The government has failed to deliver justice for the Easter bomb victims, as it has done on numerous times avoiding delivering justice to victims of state sponsored violence. This miscarriage of justice started with the provision of impunity to the state security forces that encouraged their deadly violence and other human rights violations. Such violations inflicting deadly consequences were neither restricted to nor perpetrated against any one single community. The U.N. High Commissioner for Human Rights recently urged Sri Lankan authorities to reform its judicial and security systems so as to put an end to this impunity and thwart any recurrence of such violations. The ruling elite in Sri Lanka is doing its best to circumvent such reforms.
Last Sunday, the April 17th, many Sri Lankans in Australia and all over the world, rallied against the lack of progress in finding those responsible for the Easter bombing carnage. The protestors demanded the regime find the real conspirators behind the attacks. Almost all victims, many of the Sri Lankans and the Catholic Church in Sri Lanka are not satisfied with the government investigation. Much to the anger and pain of the victims’ families and friends, progress has been patchy at best. As Archbishop of Colombo Cardinal Malcolm Ranjith said, the true conspirators could still be at large. He further alleged in public that some members of state intelligence knew and had met with at least one attacker.
Why are the authorities reluctant to investigate such matters as a matter of urgency? The victims, their families, supporters and the Church contend that action has not been taken against the former President Maithripala Sirisena and the former Prime Minister Ranil Wickremesinghe. This despite a commission of inquiry finding both of them culpable for their failures to prevent those bomb attacks. Current President Gotabaya Rajapaksa, of whom Sirisena is a key ally, came to power in November 2019 pledging to end extremist attacks in Sri Lanka.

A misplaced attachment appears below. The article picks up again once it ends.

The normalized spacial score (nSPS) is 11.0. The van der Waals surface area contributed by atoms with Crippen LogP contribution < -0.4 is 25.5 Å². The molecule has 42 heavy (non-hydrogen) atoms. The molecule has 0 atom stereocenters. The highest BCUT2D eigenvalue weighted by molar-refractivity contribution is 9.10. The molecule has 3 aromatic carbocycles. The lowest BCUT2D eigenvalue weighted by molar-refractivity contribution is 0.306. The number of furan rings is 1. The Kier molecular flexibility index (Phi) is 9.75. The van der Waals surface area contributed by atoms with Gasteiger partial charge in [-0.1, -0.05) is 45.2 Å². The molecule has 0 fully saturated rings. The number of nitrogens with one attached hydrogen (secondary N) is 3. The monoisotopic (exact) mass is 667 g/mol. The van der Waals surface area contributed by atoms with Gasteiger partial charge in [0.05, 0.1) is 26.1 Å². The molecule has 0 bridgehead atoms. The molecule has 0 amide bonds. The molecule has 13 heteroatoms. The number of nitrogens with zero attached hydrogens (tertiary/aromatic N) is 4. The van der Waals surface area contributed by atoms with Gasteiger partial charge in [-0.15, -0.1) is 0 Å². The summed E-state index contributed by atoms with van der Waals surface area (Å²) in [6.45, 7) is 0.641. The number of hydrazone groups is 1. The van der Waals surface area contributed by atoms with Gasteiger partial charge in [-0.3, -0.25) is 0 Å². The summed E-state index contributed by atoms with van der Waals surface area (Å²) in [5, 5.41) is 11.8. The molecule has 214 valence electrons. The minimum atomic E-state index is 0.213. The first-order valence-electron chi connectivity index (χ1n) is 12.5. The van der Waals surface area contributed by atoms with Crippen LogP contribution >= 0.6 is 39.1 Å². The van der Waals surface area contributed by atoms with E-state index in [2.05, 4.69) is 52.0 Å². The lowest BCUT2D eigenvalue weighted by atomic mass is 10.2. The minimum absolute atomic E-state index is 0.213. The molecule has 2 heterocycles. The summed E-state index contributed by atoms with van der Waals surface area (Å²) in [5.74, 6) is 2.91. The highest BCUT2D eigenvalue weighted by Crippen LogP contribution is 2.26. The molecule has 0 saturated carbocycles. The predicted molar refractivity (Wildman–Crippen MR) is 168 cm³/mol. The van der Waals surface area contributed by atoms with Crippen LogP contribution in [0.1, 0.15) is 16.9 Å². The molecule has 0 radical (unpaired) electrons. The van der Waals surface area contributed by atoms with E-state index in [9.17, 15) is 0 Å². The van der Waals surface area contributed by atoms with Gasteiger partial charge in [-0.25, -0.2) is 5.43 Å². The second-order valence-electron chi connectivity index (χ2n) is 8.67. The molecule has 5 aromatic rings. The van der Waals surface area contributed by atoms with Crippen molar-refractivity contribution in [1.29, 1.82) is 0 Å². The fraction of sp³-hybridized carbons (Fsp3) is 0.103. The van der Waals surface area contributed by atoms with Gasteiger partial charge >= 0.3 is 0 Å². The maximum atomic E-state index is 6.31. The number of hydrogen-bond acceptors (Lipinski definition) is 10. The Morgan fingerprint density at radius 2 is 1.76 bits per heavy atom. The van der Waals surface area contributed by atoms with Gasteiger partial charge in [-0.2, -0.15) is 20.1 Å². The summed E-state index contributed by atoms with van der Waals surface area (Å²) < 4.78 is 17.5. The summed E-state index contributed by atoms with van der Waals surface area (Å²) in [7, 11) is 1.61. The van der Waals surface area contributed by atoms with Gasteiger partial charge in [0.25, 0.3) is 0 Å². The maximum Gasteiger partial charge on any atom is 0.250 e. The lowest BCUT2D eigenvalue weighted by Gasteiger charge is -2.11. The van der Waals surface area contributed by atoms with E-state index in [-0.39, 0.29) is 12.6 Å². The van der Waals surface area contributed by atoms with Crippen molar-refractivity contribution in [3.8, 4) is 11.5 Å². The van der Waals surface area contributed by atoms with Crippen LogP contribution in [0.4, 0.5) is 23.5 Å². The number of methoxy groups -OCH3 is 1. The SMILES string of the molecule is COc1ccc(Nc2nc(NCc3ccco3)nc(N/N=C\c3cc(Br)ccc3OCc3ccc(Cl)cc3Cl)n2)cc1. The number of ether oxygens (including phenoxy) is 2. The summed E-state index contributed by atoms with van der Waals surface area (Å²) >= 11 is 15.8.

A commission of inquiry appointed by the government in its report had even recommended that criminal proceedings be initiated against Sirisena for the failure of his responsibilities. It had been more than a year now since that report. Yet no action had been taken against him. Sirisena’s duplicitous actions – on the one hand being critical of the regime, and at the same time protecting the regime has prevented any criminal proceedings from being initiated against him. The church also held the view that the inquiry found the former Prime Minister Ranil was lax in his attitude towards the rising Islamist extremism. It was one of the reasons for the failure on the part of the previous regime to stop the attack, despite the availability of multiple sources of intelligence on impending attacks.
It is under this unacceptable history of the misuse of PTA and its dismal failure to hold the real criminals to account, we need to call upon the Sri Lanka government to comply with its international human rights obligations. We do this as a matter of urgency cognisant of the fact that the inefficiency, unreliability and political manipulations over the decades have resulted in there being no reliable means of ensuring justice to all the past victims. Already there is an example when live bullets were fired at protesters in Rambukkana, killing one and injuring many. Exposed are many attempts at covering up and tampering with evidence at the scene of the crime, where state forces appeared to have created a pretext for intervention by setting fire to a three wheeler.
State’s hand in kidnappings, forced disappearances, killings, bombings and other acts of crimes against humanity that have occurred under the watch of the two main political groupings have hampered the availability of such a justice seeking mechanism. The fight for justice, like in the case of the victims of the Easter bombings appears to have been thwarted or stalled. Failure of the authorities to deliver any meaningful justice will force us to seek assistance of the international community. The future, may be in the long term, will determine who were the real culprits behind such dastardly criminal activities. We need to do whatever possible towards expediting that process.